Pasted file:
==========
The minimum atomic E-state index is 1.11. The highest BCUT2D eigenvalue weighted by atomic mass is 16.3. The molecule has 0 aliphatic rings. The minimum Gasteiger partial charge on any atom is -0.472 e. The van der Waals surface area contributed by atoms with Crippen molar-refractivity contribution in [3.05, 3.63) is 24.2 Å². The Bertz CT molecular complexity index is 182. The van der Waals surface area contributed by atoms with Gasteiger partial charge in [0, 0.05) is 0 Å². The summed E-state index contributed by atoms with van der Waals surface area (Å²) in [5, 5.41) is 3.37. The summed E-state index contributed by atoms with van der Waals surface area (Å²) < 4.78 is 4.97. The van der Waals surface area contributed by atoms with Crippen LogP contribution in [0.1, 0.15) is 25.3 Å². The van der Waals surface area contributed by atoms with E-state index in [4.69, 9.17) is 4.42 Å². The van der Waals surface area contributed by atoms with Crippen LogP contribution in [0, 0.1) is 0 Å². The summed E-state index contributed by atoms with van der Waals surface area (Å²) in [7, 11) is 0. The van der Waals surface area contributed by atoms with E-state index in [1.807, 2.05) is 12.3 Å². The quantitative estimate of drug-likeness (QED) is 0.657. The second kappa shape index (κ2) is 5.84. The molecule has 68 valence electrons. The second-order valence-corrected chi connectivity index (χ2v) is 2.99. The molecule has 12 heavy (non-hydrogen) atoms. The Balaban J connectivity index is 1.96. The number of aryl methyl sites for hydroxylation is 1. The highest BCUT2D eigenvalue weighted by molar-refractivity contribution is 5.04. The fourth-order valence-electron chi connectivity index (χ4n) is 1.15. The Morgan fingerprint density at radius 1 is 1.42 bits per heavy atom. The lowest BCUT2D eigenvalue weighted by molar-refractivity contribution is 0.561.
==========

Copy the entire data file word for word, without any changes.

The minimum atomic E-state index is 1.11. The highest BCUT2D eigenvalue weighted by atomic mass is 16.3. The molecule has 0 aliphatic rings. The minimum Gasteiger partial charge on any atom is -0.472 e. The van der Waals surface area contributed by atoms with Crippen molar-refractivity contribution in [3.05, 3.63) is 24.2 Å². The Bertz CT molecular complexity index is 182. The van der Waals surface area contributed by atoms with Gasteiger partial charge in [0, 0.05) is 0 Å². The summed E-state index contributed by atoms with van der Waals surface area (Å²) in [5, 5.41) is 3.37. The summed E-state index contributed by atoms with van der Waals surface area (Å²) < 4.78 is 4.97. The van der Waals surface area contributed by atoms with Crippen LogP contribution in [0.1, 0.15) is 25.3 Å². The van der Waals surface area contributed by atoms with E-state index in [4.69, 9.17) is 4.42 Å². The van der Waals surface area contributed by atoms with Crippen LogP contribution in [0, 0.1) is 0 Å². The summed E-state index contributed by atoms with van der Waals surface area (Å²) in [7, 11) is 0. The van der Waals surface area contributed by atoms with E-state index in [1.807, 2.05) is 12.3 Å². The quantitative estimate of drug-likeness (QED) is 0.657. The second kappa shape index (κ2) is 5.84. The molecule has 68 valence electrons. The second-order valence-corrected chi connectivity index (χ2v) is 2.99. The molecule has 12 heavy (non-hydrogen) atoms. The Balaban J connectivity index is 1.96. The number of aryl methyl sites for hydroxylation is 1. The highest BCUT2D eigenvalue weighted by molar-refractivity contribution is 5.04. The fourth-order valence-electron chi connectivity index (χ4n) is 1.15. The Morgan fingerprint density at radius 1 is 1.42 bits per heavy atom. The lowest BCUT2D eigenvalue weighted by molar-refractivity contribution is 0.561.